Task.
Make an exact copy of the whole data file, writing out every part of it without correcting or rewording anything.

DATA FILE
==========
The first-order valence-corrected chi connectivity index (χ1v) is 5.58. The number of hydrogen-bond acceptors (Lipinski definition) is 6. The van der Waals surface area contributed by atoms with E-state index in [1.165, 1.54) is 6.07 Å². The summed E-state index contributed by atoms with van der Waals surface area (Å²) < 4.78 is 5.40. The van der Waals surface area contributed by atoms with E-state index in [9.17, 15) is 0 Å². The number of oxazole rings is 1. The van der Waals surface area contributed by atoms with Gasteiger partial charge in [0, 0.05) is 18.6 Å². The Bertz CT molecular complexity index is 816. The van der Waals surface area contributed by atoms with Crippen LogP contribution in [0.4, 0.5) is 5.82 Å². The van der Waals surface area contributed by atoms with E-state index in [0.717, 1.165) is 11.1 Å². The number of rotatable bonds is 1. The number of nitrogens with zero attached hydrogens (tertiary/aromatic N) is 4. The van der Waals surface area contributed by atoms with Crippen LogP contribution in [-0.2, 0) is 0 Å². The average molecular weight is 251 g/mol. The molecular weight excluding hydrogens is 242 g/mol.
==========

The first-order valence-corrected chi connectivity index (χ1v) is 5.58. The number of hydrogen-bond acceptors (Lipinski definition) is 6. The van der Waals surface area contributed by atoms with E-state index in [1.165, 1.54) is 6.07 Å². The summed E-state index contributed by atoms with van der Waals surface area (Å²) < 4.78 is 5.40. The van der Waals surface area contributed by atoms with E-state index in [9.17, 15) is 0 Å². The number of oxazole rings is 1. The van der Waals surface area contributed by atoms with Gasteiger partial charge in [0, 0.05) is 18.6 Å². The Bertz CT molecular complexity index is 816. The van der Waals surface area contributed by atoms with Crippen LogP contribution in [0.4, 0.5) is 5.82 Å². The van der Waals surface area contributed by atoms with E-state index in [0.717, 1.165) is 11.1 Å². The number of rotatable bonds is 1. The number of nitrogens with zero attached hydrogens (tertiary/aromatic N) is 4. The van der Waals surface area contributed by atoms with Crippen LogP contribution in [-0.2, 0) is 0 Å². The average molecular weight is 251 g/mol. The molecular weight excluding hydrogens is 242 g/mol.